I haven’t seen much evidence that the party and its crop of potential presidential candidates are up for it. I was disappointed, for example, that after the far-right rally in Charlottesville, Va., while Democrats duly denounced President Trump’s reaction and the rally’s white supremacism and the right’s defense of Confederate statuary (tough calls!), no one who purports to want to lead the party — and country — out of this darkness stepped forward to offer broader reflections on that grim episode.
Bah! It’s too early for that, some will say. The Democrats are an opposition party right now, and their main job is to oppose. And under the leadership of Senator Charles Schumer and Representative Nancy Pelosi, they’re doing that quite well. But I don’t think Democratic reluctance here is just a matter of timing.
The Democrats are undergoing a historic transformation, from being the party that embraced neoliberalism in the early 1990s to one that is rejecting that centrist posture and moving left. There’s plenty about this to cheer — the neoliberal Democratic Party didn’t do nearly enough to try to arrest growing income inequality, among other shortcomings.
There will be necessary internecine fights, and they boil down to loyalty tests on particular positions demanded by the vanguard. Consider the debate within the party on Senator Bernie Sanders’s “Medicare for All” bill, which most (though not all) 2020 contenders rushed to attach themselves to. To fail to sign on to that legislation is to open oneself to criticism, even abuse, although it’s less a piece of legislation than a goal.
Forget about who’s right and wrong in these debates. Time will sort that out. My point is that they tend to consume a party experiencing a shift. The Democratic Party, because it is an amalgam of interest groups in a way the Republican Party is not, has always had a tendency to elevate the candidate who can check the most boxes. The current internal dynamics exacerbate that. It’s also worth remembering that no one besides party activists cares.
So when the party’s leaders tussle over this or that policy, they also need to take a step back, to see the direction the country — the West itself — is heading, and take a stand on it. This isn’t just a matter of high-minded idealism; it’s what separates great politicians from merely good ones.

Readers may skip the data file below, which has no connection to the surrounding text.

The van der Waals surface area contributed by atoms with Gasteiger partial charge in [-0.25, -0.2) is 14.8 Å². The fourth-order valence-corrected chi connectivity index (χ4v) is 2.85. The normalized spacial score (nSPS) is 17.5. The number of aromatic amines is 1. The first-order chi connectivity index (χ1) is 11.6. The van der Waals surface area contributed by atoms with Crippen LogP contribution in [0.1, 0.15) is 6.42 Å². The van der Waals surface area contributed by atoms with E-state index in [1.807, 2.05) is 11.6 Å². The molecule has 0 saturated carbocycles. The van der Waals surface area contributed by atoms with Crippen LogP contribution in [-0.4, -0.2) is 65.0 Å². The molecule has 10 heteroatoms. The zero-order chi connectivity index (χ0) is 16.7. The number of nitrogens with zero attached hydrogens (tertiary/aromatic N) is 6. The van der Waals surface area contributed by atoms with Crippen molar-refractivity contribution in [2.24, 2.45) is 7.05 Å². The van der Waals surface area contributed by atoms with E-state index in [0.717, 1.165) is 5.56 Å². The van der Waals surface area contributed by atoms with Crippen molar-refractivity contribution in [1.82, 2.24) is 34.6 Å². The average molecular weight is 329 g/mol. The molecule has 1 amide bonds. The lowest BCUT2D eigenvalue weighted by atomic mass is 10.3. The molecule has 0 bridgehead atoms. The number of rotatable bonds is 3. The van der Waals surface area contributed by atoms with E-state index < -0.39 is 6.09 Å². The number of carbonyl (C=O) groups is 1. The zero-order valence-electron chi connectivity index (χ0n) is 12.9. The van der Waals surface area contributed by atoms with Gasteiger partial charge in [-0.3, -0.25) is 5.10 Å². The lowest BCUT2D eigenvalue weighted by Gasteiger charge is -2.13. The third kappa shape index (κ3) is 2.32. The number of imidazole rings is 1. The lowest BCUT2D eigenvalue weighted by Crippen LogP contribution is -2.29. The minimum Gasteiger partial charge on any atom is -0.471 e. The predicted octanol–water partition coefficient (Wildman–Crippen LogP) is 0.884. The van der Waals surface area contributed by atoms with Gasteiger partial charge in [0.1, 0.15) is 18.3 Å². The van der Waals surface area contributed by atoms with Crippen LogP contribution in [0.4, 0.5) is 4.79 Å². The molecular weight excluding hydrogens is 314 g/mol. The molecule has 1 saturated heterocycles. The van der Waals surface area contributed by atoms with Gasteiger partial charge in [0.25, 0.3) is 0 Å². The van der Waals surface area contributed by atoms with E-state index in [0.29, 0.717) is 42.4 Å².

History tells us that the transformative politicians, the ones who can change the country’s direction and will really matter in the history books, are the ones who can do both. I think there have been four of them in the past century: Franklin Roosevelt, Ronald Reagan, Bill Clinton and Barack Obama.
Why Roosevelt and Reagan should be obvious. I know some would dispute my choice of Mr. Clinton, but he rescued a party that had lost three presidential elections in a row and was being read last rites by some pundits in 1991 (the extent to which he changed the country’s fundamental direction is debatable). Mr. Obama made history and redrew the electoral map. All four were able to speak both to their base and beyond it by identifying the challenge of the moment and persuading majorities that they had some answers.
The future of the Western democratic project is the fundamental issue of our era. It’s under attack from Vladimir Putin and Steve Bannon and many people in between (and to the extent that he backs Mr. Bannon’s purge of the Republican Party, from the president himself; think about that).
Democrats can’t duck this question and expect the broader electorate to see them as prepared to lead. To his credit, Mr. Sanders did talk a bit about all this in a foreign-policy speech in late September at the same Missouri college where Winston Churchill gave his Iron Curtain speech, noting an “international order” that is “under great strain.”
The Democrats were the party that created this order after World War II. They must now be the party that fixes and saves it.